There is the Blue Lagoon, and the Iceberg Lagoon, but the Bronze Lagoon is best.
(Hint: It’s in between the other two.)_
I thought I’d look up from the Glacial Lagoon …
… show of humans being beautiful for themselves and for each other by posing (warmly) within luxurious images of humanly-initiated global climate change…
… to see what the glacier thought of all this. Ah, well, look, I’m glad it did. The cheeky thing…
… was sticking its tongue out at us! Just a tiny bit. Between compressed lips.
Iceland sits in water, lots of water, and storm races across it, but that’s not the same as saying that the snows of an Icelandic winter are a curse from the sea. It’s the mountains that make them, and the latitude, at the top of the world.
They even channel and intensify the wind! Iceland is not, you see, exactly shelter.
A tough choice, I know. Just a few kilometres apart, way out there on Snæfellsnes (so likely of the same species) there are the Ogres of Djúpalónsandur …
…wading together out into the storm…
…and just a few kilometres west, out at Dritvik… splashing in the waves …
…the Ogres of Dritvik, the now-abandoned Second City of Iceland, staring out into the open Atlantic.
We are not kidding about the magic. Or the storm.
The Deep Pools at Nautastigur are fresh on their surface and salt beneath.
If you follow the Nautastigur trail down to the beach (Djúpalónsandur), you will encounter a couple ogres…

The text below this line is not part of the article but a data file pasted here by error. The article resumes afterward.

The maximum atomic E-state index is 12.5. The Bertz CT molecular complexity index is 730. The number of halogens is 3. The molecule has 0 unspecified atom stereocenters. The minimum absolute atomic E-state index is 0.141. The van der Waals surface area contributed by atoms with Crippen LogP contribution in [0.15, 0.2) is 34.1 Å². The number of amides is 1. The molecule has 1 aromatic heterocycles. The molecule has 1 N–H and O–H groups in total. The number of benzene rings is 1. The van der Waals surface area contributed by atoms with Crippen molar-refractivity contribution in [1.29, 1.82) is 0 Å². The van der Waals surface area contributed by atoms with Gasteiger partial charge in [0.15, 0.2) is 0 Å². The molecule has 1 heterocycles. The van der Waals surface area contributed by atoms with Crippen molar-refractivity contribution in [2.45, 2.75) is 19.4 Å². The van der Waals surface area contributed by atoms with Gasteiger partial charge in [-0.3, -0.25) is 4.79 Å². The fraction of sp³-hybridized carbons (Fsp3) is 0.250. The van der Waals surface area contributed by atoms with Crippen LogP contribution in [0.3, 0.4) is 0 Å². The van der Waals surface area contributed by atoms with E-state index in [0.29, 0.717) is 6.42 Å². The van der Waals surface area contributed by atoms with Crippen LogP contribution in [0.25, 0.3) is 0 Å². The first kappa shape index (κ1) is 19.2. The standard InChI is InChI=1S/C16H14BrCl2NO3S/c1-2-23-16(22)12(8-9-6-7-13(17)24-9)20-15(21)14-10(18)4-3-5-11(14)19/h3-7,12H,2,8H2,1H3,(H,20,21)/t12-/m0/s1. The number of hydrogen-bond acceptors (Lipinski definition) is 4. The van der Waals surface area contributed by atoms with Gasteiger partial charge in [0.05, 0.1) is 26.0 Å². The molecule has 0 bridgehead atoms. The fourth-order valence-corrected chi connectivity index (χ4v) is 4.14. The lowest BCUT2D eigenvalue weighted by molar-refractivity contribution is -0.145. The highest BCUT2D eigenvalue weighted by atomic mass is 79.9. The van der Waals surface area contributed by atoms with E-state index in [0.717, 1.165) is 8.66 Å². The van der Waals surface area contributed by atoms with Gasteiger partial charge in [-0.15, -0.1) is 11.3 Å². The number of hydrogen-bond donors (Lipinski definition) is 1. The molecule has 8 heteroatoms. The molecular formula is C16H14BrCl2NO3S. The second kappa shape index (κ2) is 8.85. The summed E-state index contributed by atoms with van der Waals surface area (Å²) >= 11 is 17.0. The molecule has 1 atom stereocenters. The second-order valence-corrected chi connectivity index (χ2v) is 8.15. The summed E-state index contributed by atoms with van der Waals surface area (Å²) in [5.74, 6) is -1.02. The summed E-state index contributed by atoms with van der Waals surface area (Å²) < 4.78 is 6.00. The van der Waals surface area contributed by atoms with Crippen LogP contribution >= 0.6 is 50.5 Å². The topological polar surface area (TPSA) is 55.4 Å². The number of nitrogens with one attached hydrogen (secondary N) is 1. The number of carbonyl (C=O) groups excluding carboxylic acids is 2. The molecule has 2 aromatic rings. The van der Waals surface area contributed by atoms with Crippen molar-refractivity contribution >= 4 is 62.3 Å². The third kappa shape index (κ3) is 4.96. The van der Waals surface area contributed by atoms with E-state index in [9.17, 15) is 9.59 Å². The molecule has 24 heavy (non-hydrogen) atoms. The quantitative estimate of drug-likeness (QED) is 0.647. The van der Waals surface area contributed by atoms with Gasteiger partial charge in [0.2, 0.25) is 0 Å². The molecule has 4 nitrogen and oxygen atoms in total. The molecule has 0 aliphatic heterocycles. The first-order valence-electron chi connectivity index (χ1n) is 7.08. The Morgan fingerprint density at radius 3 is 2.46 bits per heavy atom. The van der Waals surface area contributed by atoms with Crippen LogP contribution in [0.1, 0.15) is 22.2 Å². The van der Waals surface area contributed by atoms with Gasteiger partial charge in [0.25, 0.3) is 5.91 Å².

….and around the corner an elvish church, but wait, not so fast. This mountain is alive as well.
Look at it facing you from across the water. A lake that is both salt water and fresh is surely a passage between worlds. And here’s the great thing: if you come on a tour bus, the mountain will hide its secrets.
Iceland is a society of cairns. Cairns are artificial humans made out of stacked-up skulls, which allow the living to find their way in the footsteps of those who came before. Here’s one in the Berserker Lava Fields.
Here’s one in Borg.
And an artful one in Reykjavik.
And back to the Berserker Lava Field, where a modern cairn, a 4×4, moves as the driver anticipates where you are going to be, but you have to show up there to find it. Unlike the others, it isn’t a visual cairn. It’s more like one or the whole body.
Skull training starts young. Here’s a pretty standard kid’s playground, with a build-it-yourself dragon.
The dragon you make yourself is not the one that’s going to hurt you.